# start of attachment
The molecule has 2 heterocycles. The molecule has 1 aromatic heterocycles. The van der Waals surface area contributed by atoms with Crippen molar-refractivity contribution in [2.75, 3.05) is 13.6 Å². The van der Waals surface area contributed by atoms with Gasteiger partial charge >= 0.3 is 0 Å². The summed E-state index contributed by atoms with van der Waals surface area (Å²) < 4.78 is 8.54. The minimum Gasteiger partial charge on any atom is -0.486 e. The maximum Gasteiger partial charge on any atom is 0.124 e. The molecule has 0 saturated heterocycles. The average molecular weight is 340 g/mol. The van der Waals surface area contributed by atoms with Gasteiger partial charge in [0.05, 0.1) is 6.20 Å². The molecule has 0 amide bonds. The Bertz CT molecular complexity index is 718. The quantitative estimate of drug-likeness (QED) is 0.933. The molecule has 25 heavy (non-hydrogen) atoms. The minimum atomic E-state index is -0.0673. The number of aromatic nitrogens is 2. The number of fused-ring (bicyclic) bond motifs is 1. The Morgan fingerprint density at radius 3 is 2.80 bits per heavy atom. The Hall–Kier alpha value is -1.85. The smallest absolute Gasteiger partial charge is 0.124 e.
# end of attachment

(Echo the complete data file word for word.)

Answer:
The molecule has 2 heterocycles. The molecule has 1 aromatic heterocycles. The van der Waals surface area contributed by atoms with Crippen molar-refractivity contribution in [2.75, 3.05) is 13.6 Å². The van der Waals surface area contributed by atoms with Gasteiger partial charge >= 0.3 is 0 Å². The summed E-state index contributed by atoms with van der Waals surface area (Å²) < 4.78 is 8.54. The minimum Gasteiger partial charge on any atom is -0.486 e. The maximum Gasteiger partial charge on any atom is 0.124 e. The molecule has 0 saturated heterocycles. The average molecular weight is 340 g/mol. The van der Waals surface area contributed by atoms with Gasteiger partial charge in [0.05, 0.1) is 6.20 Å². The molecule has 0 amide bonds. The Bertz CT molecular complexity index is 718. The quantitative estimate of drug-likeness (QED) is 0.933. The molecule has 25 heavy (non-hydrogen) atoms. The minimum atomic E-state index is -0.0673. The number of aromatic nitrogens is 2. The number of fused-ring (bicyclic) bond motifs is 1. The Morgan fingerprint density at radius 3 is 2.80 bits per heavy atom. The Hall–Kier alpha value is -1.85. The smallest absolute Gasteiger partial charge is 0.124 e.